Publications by authors named "Chris D Bell"

7 Publications

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Radiation safety practices among Canadian equine veterinary workers during diagnostic procedures with portable X-ray equipment.

Can Vet J 2021 04;62(4):349-356

Departments of Small Animal Clinical Sciences (Belotta, Mayer) and Large Animal Clinical Sciences (Waldner, Robinson, Carmalt), Western College of Veterinary Medicine, 52 Campus Drive, University of Saskatchewan, Saskatoon, Saskatchewan S7N 5B4; British Columbia Cancer, 1215 Lethbridge Street, Prince George, British Columbia V2M 7E9 (Sidhu); Elders Equine Veterinary Service, 2911 Lido Plage Road, Cartier, Manitoba R4K 1A5 (Bell); Department of Medicine, 107 Wiggins Road, University of Saskatchewan, Saskatoon, Saskatchewan S7N 5E5 (Koehncke).

The objective of this study was to report observed radiation safety practices among equine workers using portable X-ray units at 3 veterinary practices in Canada. Practice 1 was comprised of equine field service workers from an academic institution, whereas Practices 2 and 3 were comprised of workers from private equine referral practices. Out of 2969 exposure-worker observations, protective aprons were worn for > 99% (2968/2969), thyroid shields for 87% (2584/2969), and eyeglasses for 10% (310/2969). The cassette was held by hand for 97% (1078/1114) of observations, and the X-ray unit was held by hand for 100% (1293/1293) of observations. Gloves were used for 54% (606/1114) and < 1% (5/1293) of observations involving cassette holders and X-ray tube operators, respectively. Use of gloves was more frequent among technologists than DVMs ( = 0.004), and among workers in Practices 1 and 3 than in Practice 2 ( < 0.001). In conclusion, given that workers commonly hold cassettes and X-ray tubes by hand, improvement in shielding use is needed. Consideration should be given to specific behavior recommendations in radiation regulations.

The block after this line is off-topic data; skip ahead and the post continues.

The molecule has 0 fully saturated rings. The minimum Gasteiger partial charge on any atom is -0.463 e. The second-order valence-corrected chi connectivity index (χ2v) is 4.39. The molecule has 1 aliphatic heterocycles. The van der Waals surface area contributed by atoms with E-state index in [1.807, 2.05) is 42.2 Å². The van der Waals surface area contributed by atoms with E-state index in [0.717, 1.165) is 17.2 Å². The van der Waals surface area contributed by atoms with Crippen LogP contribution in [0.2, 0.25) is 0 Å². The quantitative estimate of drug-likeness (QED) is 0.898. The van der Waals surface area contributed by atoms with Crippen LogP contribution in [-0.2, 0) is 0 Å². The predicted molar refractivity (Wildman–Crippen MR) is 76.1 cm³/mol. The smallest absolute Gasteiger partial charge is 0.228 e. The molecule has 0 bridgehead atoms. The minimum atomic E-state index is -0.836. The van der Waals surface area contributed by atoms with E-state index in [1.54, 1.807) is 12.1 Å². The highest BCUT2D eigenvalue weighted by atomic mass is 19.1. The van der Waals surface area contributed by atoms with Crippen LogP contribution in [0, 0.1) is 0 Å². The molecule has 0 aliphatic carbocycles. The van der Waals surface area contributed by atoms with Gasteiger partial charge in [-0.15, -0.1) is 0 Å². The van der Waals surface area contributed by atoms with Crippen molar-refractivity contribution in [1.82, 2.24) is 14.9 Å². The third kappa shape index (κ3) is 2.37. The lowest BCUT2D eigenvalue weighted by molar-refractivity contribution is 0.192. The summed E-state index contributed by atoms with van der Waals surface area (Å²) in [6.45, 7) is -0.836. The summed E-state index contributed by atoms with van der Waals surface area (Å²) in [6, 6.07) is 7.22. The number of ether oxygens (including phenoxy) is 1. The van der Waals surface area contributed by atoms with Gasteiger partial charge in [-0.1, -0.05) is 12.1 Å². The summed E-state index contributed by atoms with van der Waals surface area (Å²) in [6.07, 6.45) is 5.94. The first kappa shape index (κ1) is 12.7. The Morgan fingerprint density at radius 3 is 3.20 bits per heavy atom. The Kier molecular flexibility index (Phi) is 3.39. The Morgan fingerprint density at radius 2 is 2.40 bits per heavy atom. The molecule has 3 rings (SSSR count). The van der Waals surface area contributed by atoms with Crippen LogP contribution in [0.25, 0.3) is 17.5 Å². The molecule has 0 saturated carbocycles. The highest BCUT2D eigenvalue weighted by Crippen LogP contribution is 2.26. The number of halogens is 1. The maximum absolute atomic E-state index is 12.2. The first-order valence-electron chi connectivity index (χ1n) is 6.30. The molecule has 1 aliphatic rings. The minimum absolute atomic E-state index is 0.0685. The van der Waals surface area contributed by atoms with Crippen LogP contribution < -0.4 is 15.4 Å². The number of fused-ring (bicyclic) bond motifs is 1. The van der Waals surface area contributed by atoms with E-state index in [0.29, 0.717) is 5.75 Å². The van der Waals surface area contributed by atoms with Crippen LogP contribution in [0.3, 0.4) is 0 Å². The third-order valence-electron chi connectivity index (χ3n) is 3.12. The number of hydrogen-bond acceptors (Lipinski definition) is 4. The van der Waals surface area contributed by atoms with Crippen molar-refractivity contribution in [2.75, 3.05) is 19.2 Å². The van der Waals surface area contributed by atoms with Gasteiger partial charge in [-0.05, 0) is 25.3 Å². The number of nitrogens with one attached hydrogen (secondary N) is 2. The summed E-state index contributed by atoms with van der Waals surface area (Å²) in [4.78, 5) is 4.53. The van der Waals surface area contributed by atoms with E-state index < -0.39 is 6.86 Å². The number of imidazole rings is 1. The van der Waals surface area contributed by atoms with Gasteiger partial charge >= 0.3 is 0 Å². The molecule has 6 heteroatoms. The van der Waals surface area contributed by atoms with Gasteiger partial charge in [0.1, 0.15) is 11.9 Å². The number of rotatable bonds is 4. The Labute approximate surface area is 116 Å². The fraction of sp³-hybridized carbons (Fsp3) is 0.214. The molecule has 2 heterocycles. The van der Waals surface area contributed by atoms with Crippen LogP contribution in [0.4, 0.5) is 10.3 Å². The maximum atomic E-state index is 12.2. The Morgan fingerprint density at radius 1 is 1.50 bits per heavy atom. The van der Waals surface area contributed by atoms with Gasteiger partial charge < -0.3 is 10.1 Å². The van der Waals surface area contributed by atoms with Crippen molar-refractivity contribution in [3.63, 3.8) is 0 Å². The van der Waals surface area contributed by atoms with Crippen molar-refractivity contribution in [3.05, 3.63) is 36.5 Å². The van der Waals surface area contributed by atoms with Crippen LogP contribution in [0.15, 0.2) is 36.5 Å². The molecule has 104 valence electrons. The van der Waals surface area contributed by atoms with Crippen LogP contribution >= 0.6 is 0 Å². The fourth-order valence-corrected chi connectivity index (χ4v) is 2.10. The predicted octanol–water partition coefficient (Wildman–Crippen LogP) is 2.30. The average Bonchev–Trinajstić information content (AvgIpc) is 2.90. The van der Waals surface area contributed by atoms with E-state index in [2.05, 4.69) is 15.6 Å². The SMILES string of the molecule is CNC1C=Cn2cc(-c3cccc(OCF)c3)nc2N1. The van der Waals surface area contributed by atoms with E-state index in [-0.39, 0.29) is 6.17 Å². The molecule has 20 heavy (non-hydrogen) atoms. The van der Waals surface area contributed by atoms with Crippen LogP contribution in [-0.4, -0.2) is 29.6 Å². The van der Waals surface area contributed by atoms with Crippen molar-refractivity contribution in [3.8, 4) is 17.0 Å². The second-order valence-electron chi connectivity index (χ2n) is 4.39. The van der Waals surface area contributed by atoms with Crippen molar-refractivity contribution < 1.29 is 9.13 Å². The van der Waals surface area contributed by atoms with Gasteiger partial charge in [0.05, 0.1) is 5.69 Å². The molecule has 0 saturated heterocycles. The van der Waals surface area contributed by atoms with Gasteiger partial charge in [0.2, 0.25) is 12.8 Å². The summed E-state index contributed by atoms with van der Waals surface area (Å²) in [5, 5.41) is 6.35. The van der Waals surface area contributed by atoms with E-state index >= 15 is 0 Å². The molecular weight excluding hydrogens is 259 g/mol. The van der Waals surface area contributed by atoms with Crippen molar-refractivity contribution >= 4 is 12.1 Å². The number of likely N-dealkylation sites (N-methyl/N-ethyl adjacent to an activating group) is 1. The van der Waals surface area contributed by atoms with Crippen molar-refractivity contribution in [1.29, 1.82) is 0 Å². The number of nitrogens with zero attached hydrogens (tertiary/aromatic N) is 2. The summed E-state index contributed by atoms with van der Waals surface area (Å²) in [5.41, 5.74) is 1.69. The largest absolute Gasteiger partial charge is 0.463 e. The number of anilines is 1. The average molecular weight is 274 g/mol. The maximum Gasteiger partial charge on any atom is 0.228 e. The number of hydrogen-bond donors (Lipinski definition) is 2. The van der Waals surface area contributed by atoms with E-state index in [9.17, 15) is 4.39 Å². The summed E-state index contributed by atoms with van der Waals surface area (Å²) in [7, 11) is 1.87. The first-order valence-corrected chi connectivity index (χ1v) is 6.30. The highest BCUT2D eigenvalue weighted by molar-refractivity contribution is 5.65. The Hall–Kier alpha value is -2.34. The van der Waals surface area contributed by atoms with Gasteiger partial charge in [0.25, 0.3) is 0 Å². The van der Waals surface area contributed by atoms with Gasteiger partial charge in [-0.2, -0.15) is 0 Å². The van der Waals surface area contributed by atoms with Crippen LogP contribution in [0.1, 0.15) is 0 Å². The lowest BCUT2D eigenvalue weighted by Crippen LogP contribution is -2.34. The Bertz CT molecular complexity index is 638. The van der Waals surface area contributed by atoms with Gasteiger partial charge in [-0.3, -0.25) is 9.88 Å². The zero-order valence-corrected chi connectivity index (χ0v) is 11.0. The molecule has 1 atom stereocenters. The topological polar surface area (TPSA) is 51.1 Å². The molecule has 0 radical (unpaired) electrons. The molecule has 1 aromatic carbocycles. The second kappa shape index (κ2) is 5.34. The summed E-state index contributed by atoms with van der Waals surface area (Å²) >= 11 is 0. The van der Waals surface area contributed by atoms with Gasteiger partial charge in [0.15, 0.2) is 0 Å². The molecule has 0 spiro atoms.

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http://www.ncbi.nlm.nih.gov/pmc/articles/PMC7953936PMC
April 2021

Transendoscopic Ventriculocordectomy Using Monopolar Electrosurgical Instrumentation for Conjunctive Treatment of Laryngeal Hemiplegia in Horses: 24 Cases (2017-2019).

Front Vet Sci 2021 1;8:628410. Epub 2021 Mar 1.

Department of Veterinary Clinical Sciences, Iowa State University, Ames, IA, United States.